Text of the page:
Midway through my drive in the 2019 Nissan Altima, I was ready to pronounce it a bit â€œmehâ€� â€“ decidedly improved over the previous-generation car, but lacking in verve. Thatâ€™s been a Nissan hallmark of late â€“ a conservatism has descended upon the brand, taking out of some of the sportier cachet it was once known for.
Instead, weâ€™ve been getting good-looking vehicles that cruise the highway just fine but lack a little bit of charm and character. This, from the brand that once called a large sedan a four-door sports car with a straight face?
My outlook changed a bit after we left lunch behind. Pulling out of the parking lot of one of Californiaâ€™s myriad beaches, I punched it to get up to speed. The acceleration from the 2.0-liter variable-compression turbocharged four-cylinder wasnâ€™t life-changing or anything of the sort â€“ weâ€™re talking about a mid-size sedan, here, remember â€“ but it was enough to make me remember, for the umpteenth time, that power cures a lot of ills.
Full disclosure: Nissan flew me to Santa Barbara, California and housed me in an upscale hotel and fed me excellent meals and booze. They left drink coasters and snacks in the room.
Nissan offers two engines in the new Altima â€“ a 2.5-liter four-cylinder that is mostly carryover, and the aforementioned 2.0-liter, which replaces the 3.5-liter V6 and uses the variable-compression technology also found in the Infiniti QX50. For the uninformed, this VCT technology is essentially the use of mechanical parts to vary the compression ratio as needed. The system raises and lowers the reach of the piston to accomplish this. Higher compression ratios offer more efficiency at a greater risk of engine knock, while lower compression ratios conjure up more power and torque without the risk of premature combustion.
The other big news for this model year is the addition of available all-wheel drive, but oddly, you canâ€™t have AWD if you want the VCT â€“ Nissan claims itâ€™s not a problem to fit the AWD system in VCT cars, but itâ€™s waiting to see how buyers react to the availability of AWD with the 2.5 before offering it with the more powerful engine. I can already hear the screams of Snow Belt dealers, pining for all-wheel drive.
The previous paragraph applies only to â€˜Muricans like me â€“ you hosers up north get AWD standard and no VCT at all.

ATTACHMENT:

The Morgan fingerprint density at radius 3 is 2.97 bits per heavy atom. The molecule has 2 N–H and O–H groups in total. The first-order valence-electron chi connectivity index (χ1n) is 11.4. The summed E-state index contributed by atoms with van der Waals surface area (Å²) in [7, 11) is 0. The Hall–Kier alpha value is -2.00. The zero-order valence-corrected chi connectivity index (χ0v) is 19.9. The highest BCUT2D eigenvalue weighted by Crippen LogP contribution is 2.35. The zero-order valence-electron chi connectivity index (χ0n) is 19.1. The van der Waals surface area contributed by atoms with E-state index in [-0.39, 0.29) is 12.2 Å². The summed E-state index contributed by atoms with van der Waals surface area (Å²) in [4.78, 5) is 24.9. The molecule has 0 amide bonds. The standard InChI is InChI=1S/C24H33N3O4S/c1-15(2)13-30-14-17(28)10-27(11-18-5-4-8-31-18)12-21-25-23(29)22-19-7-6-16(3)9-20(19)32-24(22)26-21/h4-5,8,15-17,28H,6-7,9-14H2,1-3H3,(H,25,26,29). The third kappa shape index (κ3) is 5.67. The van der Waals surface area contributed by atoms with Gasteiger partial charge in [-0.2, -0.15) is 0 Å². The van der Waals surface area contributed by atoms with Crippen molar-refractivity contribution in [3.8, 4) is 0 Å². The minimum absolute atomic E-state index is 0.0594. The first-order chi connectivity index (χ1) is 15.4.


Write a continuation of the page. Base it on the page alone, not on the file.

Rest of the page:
If you pick the VCT, you get 248 horsepower and 280 lb-ft of torque. You also get a nice exhaust snarl when you punch it. The compression ratio varies from 8:1 to 14:1, for those curious about the numbers.
Meanwhile, the 2.5 gets a slight power boost â€“ a mere nine ponies. That brings horsepower up from 179 to 188, and the engine has been resituated in the bay to give the car a lower and wider look.
Fuel economy on the 2.5 with front-drive is up a tick â€“ one mpg each city and highway to 28 mpg city and 39 mpg highway, though itâ€™s one mpg down on the combined measurement (from 32 to 31). Opt to equip your 2.5 with all-wheel drive and the numbers read 26/36/30. The front-drive-only VCT checks in at 25/34/29.
As per usual, Nissan has saddled the Altima with a continuously-variable automatic transmission, one thatâ€™s programmed to shift with the feel of a standard automatic. You can feel it â€œupshiftâ€�, but itâ€™s still a CVT.
Punch it in the 2.5 and the acceleration you get is fine for most passing maneuvers, but itâ€™s decidedly mediocre in comparison to the VCT â€“ unsurprisingly, considering it’s down 100 lb-ft of torque compared to the turbocharged engine. A lighter curb weight (exact weights vary by trim) for a front-drive 2.5 compared to a 2.0 VCT isnâ€™t enough to help. At least the engine sounds almost as good as the turbo mill when you reach the upper rev range.
Like almost all automakers at almost all product launches, Nissan told the media that the new Altima has sharper handling than the previous-generation car. In this case, itâ€™s true, but thatâ€™s partly because the previous car was quite soft and dull. Low bars arenâ€™t hard to clear.
That said, the Altima displays competence when the road gets curvy. The steering is unfortunately light, but itâ€™s accurate with little play. Thereâ€™s some body roll, but itâ€™s mostly controlled, thanks to increased lateral and roll stiffness (increased by 10 percent over the last gen). The fun-to-drive factor falls well short of the Mazda 6 or Honda Accord, but thereâ€™s enough good here that you wonâ€™t skip the Altima in the Enterprise lot, even if you plan on driving on roads that snake a bit.
The freeway cruise experience is pretty calm and smooth, but one expects that from California roads; Iâ€™m curious how the Altima deals with potholed roads in less pleasant parts of the country. Speaking of freeway cruising, the Altimaâ€™s seats are comfy for long hauls, and rear-seat space is plentiful for the long-legged. The car is mostly quiet at interstate speed, but wind noise does intrude a bit at the upper ranges of the speed limit.